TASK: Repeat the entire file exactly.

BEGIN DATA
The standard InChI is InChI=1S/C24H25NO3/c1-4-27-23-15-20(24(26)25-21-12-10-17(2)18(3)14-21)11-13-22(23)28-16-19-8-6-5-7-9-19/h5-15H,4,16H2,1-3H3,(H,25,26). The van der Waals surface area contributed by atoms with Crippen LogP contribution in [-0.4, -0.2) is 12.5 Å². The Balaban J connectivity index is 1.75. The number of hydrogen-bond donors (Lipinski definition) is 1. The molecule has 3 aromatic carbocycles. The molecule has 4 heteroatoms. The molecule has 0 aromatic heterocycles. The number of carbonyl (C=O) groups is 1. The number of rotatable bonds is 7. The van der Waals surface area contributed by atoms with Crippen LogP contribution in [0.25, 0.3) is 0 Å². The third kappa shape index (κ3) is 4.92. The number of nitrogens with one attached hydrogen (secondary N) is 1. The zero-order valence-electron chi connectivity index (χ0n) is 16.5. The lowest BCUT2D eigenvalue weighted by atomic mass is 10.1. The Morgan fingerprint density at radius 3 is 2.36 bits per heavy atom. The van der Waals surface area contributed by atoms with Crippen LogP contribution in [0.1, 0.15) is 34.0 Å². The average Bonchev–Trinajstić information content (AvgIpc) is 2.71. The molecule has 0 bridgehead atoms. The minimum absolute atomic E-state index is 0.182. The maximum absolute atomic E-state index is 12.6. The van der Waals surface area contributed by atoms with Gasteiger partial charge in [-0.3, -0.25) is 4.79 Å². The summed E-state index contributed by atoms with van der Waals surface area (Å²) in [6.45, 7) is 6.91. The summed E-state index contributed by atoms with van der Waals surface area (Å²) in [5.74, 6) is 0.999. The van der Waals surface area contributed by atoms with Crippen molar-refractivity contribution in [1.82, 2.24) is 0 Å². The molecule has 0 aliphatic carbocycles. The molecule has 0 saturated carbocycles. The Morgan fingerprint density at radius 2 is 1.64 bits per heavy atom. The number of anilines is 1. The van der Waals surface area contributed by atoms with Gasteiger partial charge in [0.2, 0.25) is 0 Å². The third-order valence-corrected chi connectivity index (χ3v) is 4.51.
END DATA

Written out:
The standard InChI is InChI=1S/C24H25NO3/c1-4-27-23-15-20(24(26)25-21-12-10-17(2)18(3)14-21)11-13-22(23)28-16-19-8-6-5-7-9-19/h5-15H,4,16H2,1-3H3,(H,25,26). The van der Waals surface area contributed by atoms with Crippen LogP contribution in [-0.4, -0.2) is 12.5 Å². The Balaban J connectivity index is 1.75. The number of hydrogen-bond donors (Lipinski definition) is 1. The molecule has 3 aromatic carbocycles. The molecule has 4 heteroatoms. The molecule has 0 aromatic heterocycles. The number of carbonyl (C=O) groups is 1. The number of rotatable bonds is 7. The van der Waals surface area contributed by atoms with Crippen LogP contribution in [0.25, 0.3) is 0 Å². The third kappa shape index (κ3) is 4.92. The number of nitrogens with one attached hydrogen (secondary N) is 1. The zero-order valence-electron chi connectivity index (χ0n) is 16.5. The lowest BCUT2D eigenvalue weighted by atomic mass is 10.1. The Morgan fingerprint density at radius 3 is 2.36 bits per heavy atom. The van der Waals surface area contributed by atoms with Crippen LogP contribution in [0.1, 0.15) is 34.0 Å². The average Bonchev–Trinajstić information content (AvgIpc) is 2.71. The molecule has 0 bridgehead atoms. The minimum absolute atomic E-state index is 0.182. The maximum absolute atomic E-state index is 12.6. The van der Waals surface area contributed by atoms with Gasteiger partial charge in [-0.3, -0.25) is 4.79 Å². The summed E-state index contributed by atoms with van der Waals surface area (Å²) in [6.45, 7) is 6.91. The summed E-state index contributed by atoms with van der Waals surface area (Å²) in [5.74, 6) is 0.999. The van der Waals surface area contributed by atoms with Crippen molar-refractivity contribution in [1.82, 2.24) is 0 Å². The molecule has 0 aliphatic carbocycles. The molecule has 0 saturated carbocycles. The Morgan fingerprint density at radius 2 is 1.64 bits per heavy atom. The number of anilines is 1. The van der Waals surface area contributed by atoms with Gasteiger partial charge in [0.2, 0.25) is 0 Å². The third-order valence-corrected chi connectivity index (χ3v) is 4.51.